Around three decades ago, when HadisUllah from Kutorikona village of Netrokona was jobless and struggling to make a living, he thought of setting up a duck farm – just to try his luck.
But neither he found healthy ducklings nor did he have enough ducks to hatch eggs naturally. Then, after a lot of toing and froing, he stumbled upon the husk-and-hurricane method for hatching duck eggs. And it eventually proved to be a success.
Fast forward to 2021, hatching ducklings with hurricane lamp heat has revolutionised the poultry sector in the region with at least 200 families now engaged in the commercial production of ducklings.
In the small village of Kutorikona in Madanupazila, there are currently 130 hatcheries where ducklings are hatched using the husk-hurricane method.
The collective production stands at more than 6.5 lakh ducklings every month, with a market size estimated at more than Tk2 crore.
The villagers are now self-sufficient as each family involved in the business earns Tk50,000 to Tk1,50,000 per month.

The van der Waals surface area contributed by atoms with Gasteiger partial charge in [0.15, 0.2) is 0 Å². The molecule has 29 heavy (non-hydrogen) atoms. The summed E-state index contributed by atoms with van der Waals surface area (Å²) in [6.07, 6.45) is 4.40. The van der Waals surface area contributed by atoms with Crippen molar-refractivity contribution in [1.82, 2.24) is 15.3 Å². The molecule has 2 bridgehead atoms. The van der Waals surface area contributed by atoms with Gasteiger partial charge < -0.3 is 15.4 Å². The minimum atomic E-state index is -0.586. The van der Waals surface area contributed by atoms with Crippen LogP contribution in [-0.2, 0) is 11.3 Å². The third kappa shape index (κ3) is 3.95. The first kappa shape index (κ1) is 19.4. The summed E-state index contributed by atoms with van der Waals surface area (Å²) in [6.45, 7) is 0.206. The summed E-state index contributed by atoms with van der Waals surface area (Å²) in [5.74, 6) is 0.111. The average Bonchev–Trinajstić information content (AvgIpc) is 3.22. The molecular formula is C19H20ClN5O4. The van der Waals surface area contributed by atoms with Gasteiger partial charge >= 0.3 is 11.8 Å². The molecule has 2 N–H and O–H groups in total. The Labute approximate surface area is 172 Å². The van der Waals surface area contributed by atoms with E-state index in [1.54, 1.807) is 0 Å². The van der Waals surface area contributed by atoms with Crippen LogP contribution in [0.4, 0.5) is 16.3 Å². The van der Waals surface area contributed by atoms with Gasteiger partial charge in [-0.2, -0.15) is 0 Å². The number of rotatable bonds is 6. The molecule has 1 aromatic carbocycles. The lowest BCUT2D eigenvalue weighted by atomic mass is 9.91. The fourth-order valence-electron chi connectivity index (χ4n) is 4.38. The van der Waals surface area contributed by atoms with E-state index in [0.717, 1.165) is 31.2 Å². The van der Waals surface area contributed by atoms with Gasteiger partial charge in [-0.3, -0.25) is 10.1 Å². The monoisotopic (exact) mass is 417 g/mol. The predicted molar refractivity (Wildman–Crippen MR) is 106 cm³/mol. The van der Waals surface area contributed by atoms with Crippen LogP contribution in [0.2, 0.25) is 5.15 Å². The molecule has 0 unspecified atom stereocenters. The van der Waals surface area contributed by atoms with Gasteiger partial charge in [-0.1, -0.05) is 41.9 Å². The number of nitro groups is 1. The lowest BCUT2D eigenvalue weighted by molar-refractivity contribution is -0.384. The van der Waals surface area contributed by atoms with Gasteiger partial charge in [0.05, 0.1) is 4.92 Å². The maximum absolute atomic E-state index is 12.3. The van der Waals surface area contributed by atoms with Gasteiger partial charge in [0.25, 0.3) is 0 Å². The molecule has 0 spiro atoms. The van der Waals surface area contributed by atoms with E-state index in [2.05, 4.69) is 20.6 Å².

Outside of the village, the hatchery business has now spread to Sutiar Par, Balali, MadanSadar, and Changaon, among other villages where there are currently more than 70 hatcheries.
In Madanupazila, there are currently more than 700 people directly and indirectly involved with the hatchery sector, which has significantly improved their economic standing.
How fortune smiled on Hadis
In 1990, the technique Hadis adopted to hatch ducklings was not a success from the get-go.
When he first tried the method, very few eggs actually hatched. But he was not to be easily discouraged. He tried again next time with added enthusiasm and success steadily followed.
Hadis observed that he could hatch ducklings in a much cheaper way through the husk and hurricane method, and the growing demand for ducklings in the haor (wetland) area encouraged him further.
In the beginning, it was a one-man show. Later, his family got involved in it. When the business grew, local livestock officials came forward to help and provided Hadis and his family with training and technical advice. The rest of the village soon followed Hadis' footsteps.
In 2016, HadisUllah died but his legacy lived on to revolutionise the poultry sector not only in Kutorikona but also in the nearby villages.
How does the production work?
To understand more about how the hatching process works, The Business Standard talked to a few individuals, including HadisUllah's wife ShahenaAkter, his brother Yasin Mia, and another hatchery owner Ainul Mia, who are involved in the business.
They said ducklings are popularly hatched either naturally or using incubators. But incubators cost a lot and are not convenient in load-shedding prone areas. That is where the husk and hurricane method comes in as it is both cost-effective and scientific.